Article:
There is a new generation of technology coming that will rock the boat in terms of how we live our lives and do our jobs within any industry – wearables.
Chuck Brooks is vice president and client executive of Department of Homeland Security for Xerox.
“I can’t imagine my life without it.”
A common statement when people talk about their smartphone, no matter their age. It’s true; it’s hard to remember life without these devices available at our fingertips. Some would insist they are no less important than our eyes, ears, hands or feet, or so it seems.
Times are changing and we are in the midst of a smart mobility explosion with endless possibilities. While smartphones, tablets and similar mobile devices remain prevalent, there is a new generation of technology coming that will rock the boat in terms of how we live our lives and do our jobs within any industry – wearables.
But why is there so much hype around wearables? Data. For every smartphone, tablet, sensor clothing or pair of glasses, there’s a steady flow of information coming and going that can be collected, analyzed and applied to every industry. These insights have the ability to shape the next-generation of work and transform the way work gets done.
Its adoption has begun to spread beyond the private sector to government agencies, public safety, health care and constituent service.
A recent survey by Ipswitch revealed that an alarming 85 percent of public sector organizations have no IT plan that includes wearable technology. However, even without a plan, some agencies are already experimenting with the use of wearables.
For example, Utah was the first state to develop a Google Glass app to help notify constituents of the status of their train or bus. We are beginning to see that wearables have the potential to deliver real-time transit information to shape traffic control and parking management in busy urban settings.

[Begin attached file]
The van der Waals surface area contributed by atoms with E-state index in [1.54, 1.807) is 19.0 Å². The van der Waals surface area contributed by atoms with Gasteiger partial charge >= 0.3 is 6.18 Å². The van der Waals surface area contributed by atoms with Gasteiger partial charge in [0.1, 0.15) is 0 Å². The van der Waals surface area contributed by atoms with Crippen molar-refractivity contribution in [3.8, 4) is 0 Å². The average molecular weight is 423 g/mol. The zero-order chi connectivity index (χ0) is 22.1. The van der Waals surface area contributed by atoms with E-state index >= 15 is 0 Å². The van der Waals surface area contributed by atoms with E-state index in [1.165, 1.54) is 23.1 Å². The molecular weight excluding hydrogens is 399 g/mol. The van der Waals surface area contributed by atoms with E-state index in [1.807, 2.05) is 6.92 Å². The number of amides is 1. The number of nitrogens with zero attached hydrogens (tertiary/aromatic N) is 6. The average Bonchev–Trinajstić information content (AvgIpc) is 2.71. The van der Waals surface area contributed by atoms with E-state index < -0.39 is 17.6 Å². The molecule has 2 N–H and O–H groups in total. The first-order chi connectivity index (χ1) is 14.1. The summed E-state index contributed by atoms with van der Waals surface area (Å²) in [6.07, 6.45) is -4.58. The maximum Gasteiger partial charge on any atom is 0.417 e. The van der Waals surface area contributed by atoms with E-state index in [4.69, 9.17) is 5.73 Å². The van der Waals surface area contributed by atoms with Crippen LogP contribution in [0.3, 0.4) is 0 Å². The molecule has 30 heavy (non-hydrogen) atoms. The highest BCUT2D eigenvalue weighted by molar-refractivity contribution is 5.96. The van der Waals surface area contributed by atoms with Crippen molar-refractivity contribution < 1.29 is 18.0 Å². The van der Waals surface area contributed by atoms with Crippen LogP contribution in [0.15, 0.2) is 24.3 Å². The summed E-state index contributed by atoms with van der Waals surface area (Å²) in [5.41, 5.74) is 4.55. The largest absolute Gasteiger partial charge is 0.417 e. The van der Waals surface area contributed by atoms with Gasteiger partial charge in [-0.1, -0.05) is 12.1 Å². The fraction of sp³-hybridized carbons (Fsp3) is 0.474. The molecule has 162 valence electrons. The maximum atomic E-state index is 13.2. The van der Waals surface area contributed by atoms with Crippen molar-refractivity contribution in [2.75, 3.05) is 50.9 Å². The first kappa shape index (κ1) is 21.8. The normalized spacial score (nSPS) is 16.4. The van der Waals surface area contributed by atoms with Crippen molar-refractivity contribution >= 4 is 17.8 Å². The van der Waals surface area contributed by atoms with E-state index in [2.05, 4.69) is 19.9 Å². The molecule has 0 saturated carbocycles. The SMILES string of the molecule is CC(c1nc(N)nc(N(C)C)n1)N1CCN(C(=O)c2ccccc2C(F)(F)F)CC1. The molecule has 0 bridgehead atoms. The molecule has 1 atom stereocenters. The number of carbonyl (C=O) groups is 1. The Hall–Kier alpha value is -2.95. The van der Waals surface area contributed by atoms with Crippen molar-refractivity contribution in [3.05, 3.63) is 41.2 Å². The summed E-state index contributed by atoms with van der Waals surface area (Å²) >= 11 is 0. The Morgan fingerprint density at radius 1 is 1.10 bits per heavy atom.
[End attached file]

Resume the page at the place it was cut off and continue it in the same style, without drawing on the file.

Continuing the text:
Wearable technology is also helping protect those in public safety who give their lives to protect citizens. The NYPD is now using applications to help them identify and apprehend suspects. Firefighters can ingest sensors and data-transmitting pills to track their heart rate, which will then send an alert to pull a firefighter out of disaster before cardiac arrest or heat stress sets in. High-tech wearable headsets allow military personnel to live-stream 3-D maps of battlefields and different drone feeds, among other features.
Additionally, smart clothing and wearable devices can help snipers know the best time to fire by giving them insight into their physical conditions like their heart rate, and if they are shaking or perspiring, ultimately improving accuracy.
In health care, wearables are revolutionizing operations by providing real-time access to electronic health records and assisting doctors in the operating room.
Imagine a world where unobtrusive sensors are placed on patients that can track vitals and notify them before they have a heart attack. Wearables can monitor a patient’s health and ensure their safety at home by allowing medical professionals to act quickly and alert them, instead of waiting for the patient to come in for a checkup or get rushed to the emergency room.
When it comes to customer service, wearables can be embedded in headphones and used to make operations remote and adaptable, enabling agents to conduct work from home instead of just from the office. Giving field workers wearable technology gives them to opportunity to collect and sort data in real-time and can help customer service professionals identify a problem before it becomes an issue.
Wearables embedded in devices or on an agent’s clothing can allow them to virtually interface with customers to solve problems faster and increase customer satisfaction.
As with any discussion about wearables, security and privacy are major concern. Just like mobile devices, wearables can be hacked or infected with malware. Developing protocols for monitoring, testing, and securing critical citizen information will be necessary, especially for public use. In an increasingly connected world, privacy and security will be paramount.
Overall, constituents win because they gain the benefit of frontline workers and government agencies that work smarter and faster because they are fully informed, engaged and connected.
But the most important people in this equation are the day-to-day workers engaging with the technology. These workers are the ones affected by this technology and they must be agile, advocates for change within their organization to start the evolution so they can begin to realize the full impact that wearables can have on their personal and professional lives.